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Roads Of Destiny And Other Stories

By O. Henry ( William Sidney Porter )

About This Book

. . . To-morrow I will send you back the presents you have given me."

"Presents!" said Pilkins in surprise. "I never gave you a present in my life. I would like to see a full-length portrait of the man that you would take a present from. Why, you never would let me send you flowers or candy or even art calendars."

"You've forgotten," said Alice v. d. R., with a little smile. "It was a long time ago when our families were neighbours. You were seven, and I was trundling my doll on the sidewalk. You gave me a little gray, hairy kitten, with shoe-buttony eyes. Its head came off and it was full of candy. You paid five cents for it — you told me so. I haven't the candy to return to you — I hadn't developed a conscience at three, so I ate it. But I have the kitten yet, and I will wrap it up neatly to-night and send it to you to-morrow."

Beneath the lightness of Alice v. d. R.'s talk the steadfastness of her rejection showed firm and plain. So there was nothing left for him but to leave the crumbly red brick house, and be off with his abhorred millions.

On his way back . . . How will this story end? Why did Alice reject him? I wonder why she kept the kitten all these years.

Read on. And then begin on the 24 other stories in this collection. They're equally as fine!

About O. Henry ( William Sidney Porter )

(1862-1910) Short-story writer Sidney Porter's early life was one of hard knocks and strong recoveries. He was born in North Carolina just before the start of the Civil War. When he was 20 years old, he moved to Texas to become a cowboy, but was set to herding sheep and carrying the mail. So two years later, he moved to Austin soon became a bank teller. After his marriage in 1887, he launched an humor magazine, and when that failed, he moved on to become a reporter, columnist and occasional cartoonist at the Houston Post.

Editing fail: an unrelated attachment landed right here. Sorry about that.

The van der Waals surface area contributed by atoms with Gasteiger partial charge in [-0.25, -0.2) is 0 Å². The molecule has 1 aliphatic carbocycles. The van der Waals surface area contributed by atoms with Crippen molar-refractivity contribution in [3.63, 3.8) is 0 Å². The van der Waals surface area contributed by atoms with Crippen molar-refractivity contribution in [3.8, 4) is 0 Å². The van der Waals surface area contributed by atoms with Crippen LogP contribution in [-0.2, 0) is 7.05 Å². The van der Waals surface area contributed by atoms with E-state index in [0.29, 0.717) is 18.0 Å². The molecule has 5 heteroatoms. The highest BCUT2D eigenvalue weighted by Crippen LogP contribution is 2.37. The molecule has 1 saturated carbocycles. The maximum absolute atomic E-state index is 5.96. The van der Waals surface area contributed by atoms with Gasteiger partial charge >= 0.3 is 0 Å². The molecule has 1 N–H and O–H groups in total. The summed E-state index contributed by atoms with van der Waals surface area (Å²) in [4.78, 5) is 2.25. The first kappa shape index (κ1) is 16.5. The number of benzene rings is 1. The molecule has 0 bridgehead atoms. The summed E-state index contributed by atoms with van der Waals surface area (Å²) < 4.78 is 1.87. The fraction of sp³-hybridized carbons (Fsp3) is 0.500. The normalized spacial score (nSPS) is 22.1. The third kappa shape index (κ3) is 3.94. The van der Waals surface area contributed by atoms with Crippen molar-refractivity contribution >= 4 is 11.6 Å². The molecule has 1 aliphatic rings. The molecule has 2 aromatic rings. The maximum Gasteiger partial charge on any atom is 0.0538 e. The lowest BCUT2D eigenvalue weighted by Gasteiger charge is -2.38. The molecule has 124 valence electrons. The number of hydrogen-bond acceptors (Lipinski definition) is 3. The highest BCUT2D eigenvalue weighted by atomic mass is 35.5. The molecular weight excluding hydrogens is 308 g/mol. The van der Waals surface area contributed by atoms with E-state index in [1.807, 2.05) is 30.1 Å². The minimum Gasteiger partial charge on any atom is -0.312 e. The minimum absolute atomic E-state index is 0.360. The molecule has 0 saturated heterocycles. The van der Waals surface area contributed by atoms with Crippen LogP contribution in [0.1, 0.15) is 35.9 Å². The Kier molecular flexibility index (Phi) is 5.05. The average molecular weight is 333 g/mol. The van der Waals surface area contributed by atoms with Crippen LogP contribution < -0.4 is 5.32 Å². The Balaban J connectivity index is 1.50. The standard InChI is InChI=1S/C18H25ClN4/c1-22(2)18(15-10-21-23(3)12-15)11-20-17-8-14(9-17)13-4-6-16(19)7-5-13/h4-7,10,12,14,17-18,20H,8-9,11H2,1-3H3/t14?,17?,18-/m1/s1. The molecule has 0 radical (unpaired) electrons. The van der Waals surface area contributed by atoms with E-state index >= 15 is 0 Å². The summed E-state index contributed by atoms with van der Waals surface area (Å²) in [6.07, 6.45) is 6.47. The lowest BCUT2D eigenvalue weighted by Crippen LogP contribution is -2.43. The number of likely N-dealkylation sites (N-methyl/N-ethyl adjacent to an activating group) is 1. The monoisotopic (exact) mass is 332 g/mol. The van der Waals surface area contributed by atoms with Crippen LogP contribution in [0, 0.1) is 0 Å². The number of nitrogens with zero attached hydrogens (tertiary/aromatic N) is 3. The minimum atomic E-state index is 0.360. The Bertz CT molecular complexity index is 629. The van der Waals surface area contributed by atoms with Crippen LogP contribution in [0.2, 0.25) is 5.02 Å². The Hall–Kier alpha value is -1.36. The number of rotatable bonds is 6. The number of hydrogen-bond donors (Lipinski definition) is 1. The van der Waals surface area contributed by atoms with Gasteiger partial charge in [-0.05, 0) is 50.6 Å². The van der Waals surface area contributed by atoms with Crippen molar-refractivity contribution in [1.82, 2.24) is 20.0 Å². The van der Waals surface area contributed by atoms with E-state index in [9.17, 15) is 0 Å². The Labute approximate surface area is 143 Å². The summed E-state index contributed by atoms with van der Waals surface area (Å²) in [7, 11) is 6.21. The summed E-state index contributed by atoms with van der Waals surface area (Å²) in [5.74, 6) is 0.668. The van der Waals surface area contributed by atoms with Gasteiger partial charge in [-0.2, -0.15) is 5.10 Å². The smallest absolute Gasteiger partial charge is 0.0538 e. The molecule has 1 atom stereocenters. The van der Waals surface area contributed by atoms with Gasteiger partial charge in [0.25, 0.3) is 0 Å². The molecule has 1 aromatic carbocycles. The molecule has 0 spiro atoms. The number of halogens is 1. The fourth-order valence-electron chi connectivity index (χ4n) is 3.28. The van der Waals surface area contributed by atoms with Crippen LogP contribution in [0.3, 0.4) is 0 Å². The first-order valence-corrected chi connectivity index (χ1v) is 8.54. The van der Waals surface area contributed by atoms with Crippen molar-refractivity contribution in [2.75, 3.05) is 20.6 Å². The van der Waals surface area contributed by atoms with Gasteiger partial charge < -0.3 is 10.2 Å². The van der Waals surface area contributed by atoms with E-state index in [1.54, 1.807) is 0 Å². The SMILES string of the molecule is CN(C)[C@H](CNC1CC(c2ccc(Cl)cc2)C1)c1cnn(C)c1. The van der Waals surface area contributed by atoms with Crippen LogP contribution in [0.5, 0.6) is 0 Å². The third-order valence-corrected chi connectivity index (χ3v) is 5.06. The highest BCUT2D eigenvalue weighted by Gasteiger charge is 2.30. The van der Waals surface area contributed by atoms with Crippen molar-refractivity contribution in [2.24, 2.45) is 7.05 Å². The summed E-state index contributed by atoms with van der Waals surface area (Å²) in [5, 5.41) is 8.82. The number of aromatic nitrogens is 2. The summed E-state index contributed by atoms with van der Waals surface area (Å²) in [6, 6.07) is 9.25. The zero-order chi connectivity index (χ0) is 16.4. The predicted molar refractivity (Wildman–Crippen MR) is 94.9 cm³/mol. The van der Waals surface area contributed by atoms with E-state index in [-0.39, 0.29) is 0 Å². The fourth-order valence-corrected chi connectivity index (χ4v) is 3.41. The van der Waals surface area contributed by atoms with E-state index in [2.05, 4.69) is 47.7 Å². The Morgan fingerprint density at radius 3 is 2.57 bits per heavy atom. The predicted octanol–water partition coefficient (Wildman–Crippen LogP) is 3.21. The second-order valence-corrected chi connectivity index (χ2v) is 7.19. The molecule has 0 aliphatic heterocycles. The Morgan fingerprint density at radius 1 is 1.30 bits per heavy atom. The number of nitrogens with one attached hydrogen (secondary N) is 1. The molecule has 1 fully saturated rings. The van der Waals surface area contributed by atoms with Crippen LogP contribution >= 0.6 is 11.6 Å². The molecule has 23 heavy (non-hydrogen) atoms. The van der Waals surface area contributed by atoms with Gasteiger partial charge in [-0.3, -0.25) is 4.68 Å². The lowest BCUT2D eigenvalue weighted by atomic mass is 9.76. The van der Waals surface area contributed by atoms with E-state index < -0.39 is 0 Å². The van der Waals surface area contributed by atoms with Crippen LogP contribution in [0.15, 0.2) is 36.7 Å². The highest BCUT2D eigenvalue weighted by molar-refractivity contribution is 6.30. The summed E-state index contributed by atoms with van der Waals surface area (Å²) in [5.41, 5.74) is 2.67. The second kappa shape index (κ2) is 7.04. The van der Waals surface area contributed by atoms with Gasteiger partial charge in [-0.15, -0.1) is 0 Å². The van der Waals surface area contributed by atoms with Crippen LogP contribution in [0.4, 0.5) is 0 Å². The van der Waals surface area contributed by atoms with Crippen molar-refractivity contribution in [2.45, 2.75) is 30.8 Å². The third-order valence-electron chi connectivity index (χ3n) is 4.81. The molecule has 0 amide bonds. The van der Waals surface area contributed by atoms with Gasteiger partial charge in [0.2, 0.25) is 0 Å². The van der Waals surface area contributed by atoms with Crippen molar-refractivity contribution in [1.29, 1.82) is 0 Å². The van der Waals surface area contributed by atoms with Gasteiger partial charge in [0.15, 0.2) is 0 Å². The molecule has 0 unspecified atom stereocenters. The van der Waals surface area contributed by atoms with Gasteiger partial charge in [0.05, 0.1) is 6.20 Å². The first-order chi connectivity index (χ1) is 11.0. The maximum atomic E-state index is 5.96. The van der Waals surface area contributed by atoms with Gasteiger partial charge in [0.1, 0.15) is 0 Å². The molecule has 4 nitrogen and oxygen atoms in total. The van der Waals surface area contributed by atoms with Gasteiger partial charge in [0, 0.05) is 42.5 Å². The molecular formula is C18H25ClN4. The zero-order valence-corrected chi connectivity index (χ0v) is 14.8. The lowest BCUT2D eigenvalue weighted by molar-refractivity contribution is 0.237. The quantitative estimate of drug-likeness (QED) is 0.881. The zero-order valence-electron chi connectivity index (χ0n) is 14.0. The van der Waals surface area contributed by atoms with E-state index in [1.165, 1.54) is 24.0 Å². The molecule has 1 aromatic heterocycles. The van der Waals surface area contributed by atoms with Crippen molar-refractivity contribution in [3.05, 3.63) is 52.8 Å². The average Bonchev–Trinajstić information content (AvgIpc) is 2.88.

In 1896, when he was 34, he was indicted for embezzlement of bank funds and fled the country. His safety did not last long. His wife's fatal illness brought him back to Austin, and after her death, two years later he was convicted and sent to the penitentiary in Columbus, Ohio, where his sentenced was shortened to three years for good behavior. While in prison, he served as the night druggist and spent much of his time writing adventure stories, using the money he earned to help support his daughter, Margaret. During that time he began using the pen name of O. Henry.

Thereafter he produced hundreds of stories that filled over fifteen books. But despite the great success of his writing, O. Henry's final ten years were a struggle with financial difficulties and alcoholism. His stories reflect his life, in that they show deep sympathy for those who are hard put, and hard up . . . and unlucky.


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